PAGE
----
ONE-ARMED SWORDSMAN (1967) is historically significant in being the first million dollar grossing film in Hong Kong. It is also considered by many to mark the style of casting a "anti -hero" in martial arts movies as can be seen in Clint Eastwood type westerns. It is the first film in my collection of Shaw Brothers martial arts movies that has the male lead getting top billing over the women stars! The story line is very strong, it is action packed and the martial art techniques figure into the story as well as the character of both the protagonists and antagonists. This is clearly a must see movie for fans and collectors! It gets my most enthusiastic recommendation! See you next time!



Saturday, September 5, 2015



This wuxia story actually takes place in the "Jiang Hu" which literally is translated to "rivers and lakes" but is what the subculture of the martial world calls itself. Those of the Jiang Hu considers themselves separate and outside of regular society but not so much above it as beyond it. In spite of the goings on and the masters being well known through out the world, it is regarded as totally fictitious by those of mainstream society.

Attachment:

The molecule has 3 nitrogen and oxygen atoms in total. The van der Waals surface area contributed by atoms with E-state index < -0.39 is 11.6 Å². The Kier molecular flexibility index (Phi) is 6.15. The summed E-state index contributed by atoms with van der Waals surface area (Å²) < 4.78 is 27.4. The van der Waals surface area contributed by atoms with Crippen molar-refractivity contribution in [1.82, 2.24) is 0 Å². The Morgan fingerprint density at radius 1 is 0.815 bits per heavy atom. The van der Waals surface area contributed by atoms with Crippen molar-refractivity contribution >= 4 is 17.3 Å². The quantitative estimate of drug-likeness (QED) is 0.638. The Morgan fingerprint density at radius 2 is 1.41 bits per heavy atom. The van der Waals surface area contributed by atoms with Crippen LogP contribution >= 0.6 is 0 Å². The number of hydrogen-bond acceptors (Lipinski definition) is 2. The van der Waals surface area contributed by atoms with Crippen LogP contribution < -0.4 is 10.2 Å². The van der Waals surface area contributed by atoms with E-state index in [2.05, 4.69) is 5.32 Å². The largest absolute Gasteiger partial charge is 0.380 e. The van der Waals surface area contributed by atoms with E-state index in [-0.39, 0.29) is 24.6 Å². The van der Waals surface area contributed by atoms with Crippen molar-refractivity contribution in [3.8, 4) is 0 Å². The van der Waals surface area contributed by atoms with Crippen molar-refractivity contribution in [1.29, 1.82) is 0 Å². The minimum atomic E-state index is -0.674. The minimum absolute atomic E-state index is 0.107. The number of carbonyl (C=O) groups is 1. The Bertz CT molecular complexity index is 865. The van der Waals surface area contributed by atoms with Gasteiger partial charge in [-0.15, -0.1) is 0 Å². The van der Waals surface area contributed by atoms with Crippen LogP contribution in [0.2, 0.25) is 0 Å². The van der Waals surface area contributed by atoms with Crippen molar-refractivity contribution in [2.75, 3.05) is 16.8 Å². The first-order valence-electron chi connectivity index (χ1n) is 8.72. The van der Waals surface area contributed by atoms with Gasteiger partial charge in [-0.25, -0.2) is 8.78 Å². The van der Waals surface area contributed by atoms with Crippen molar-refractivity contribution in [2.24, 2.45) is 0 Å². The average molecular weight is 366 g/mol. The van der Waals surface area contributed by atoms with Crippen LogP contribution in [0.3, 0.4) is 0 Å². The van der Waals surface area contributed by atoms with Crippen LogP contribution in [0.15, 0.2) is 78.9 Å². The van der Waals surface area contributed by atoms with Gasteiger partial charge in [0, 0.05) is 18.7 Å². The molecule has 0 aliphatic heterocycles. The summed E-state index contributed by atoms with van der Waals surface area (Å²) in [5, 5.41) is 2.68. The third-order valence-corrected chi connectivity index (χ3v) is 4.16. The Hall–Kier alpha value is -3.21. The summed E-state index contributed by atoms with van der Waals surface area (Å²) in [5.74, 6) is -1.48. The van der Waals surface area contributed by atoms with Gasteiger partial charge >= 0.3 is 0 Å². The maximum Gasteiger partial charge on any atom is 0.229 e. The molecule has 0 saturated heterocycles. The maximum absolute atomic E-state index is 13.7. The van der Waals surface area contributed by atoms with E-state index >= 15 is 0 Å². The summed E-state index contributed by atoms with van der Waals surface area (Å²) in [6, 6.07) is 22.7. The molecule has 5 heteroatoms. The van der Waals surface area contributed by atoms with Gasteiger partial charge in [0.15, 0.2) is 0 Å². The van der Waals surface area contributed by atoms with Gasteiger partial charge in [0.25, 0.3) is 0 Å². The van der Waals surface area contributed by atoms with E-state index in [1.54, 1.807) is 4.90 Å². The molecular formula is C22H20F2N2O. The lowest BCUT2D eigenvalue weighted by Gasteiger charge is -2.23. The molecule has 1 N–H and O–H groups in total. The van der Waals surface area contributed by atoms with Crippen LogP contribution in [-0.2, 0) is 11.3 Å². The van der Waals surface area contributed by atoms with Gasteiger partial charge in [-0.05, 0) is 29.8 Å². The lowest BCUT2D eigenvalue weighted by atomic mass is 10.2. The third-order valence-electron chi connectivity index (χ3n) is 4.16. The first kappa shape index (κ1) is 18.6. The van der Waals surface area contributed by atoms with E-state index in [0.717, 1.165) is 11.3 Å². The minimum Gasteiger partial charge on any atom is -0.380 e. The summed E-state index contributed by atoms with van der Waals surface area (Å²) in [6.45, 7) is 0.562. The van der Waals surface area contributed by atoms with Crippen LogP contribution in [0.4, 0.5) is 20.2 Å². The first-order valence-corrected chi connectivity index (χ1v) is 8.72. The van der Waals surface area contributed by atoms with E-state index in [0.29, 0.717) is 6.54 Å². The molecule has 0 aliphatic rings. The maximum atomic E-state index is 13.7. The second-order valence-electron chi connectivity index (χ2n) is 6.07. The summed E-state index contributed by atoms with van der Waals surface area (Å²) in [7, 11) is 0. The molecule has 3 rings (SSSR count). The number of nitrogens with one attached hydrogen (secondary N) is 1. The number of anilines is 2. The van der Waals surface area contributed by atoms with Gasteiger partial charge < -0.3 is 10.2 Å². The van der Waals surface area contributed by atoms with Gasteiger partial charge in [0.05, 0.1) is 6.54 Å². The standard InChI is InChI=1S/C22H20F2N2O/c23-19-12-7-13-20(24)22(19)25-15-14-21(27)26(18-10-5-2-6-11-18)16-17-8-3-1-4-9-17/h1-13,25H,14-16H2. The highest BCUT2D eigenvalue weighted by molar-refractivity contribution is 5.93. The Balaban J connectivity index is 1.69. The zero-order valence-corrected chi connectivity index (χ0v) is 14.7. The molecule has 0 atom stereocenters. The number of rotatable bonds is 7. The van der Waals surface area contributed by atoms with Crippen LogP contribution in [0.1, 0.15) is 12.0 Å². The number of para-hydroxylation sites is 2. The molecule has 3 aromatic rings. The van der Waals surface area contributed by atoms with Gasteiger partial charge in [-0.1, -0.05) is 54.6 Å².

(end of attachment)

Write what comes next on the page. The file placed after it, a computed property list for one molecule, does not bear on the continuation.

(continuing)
In THE THUNDERING SWORD (1967) the Jiang Hu is concerned about the existence of a sword that "can shatter the world's two precious swords" and is called The Thundering Sword. Many of the martial clans members have begun vicious slaughter in order to get their hands on this powerful weapon in order to have their own way in the martial world. Chief Instructor and High Priest of the Yuan Mountain Clan for his part, has devoted three months of seclusion to divine a way of destroying the sword to bring peace back to the martial world. Failing to find a solution he sends two of his highly skilled students (Yu Chen Wan andChiang Kwun Yuan) down the mountain to find the sword and bring it back so he may examine and replicate the sword and thereby find a way of destroying it, believing that as long as such a sword exist there will be no peace. After leavingBaiyun Temple and descending down Yuan Mountain the two classmates go separate ways and agree to meet up later on.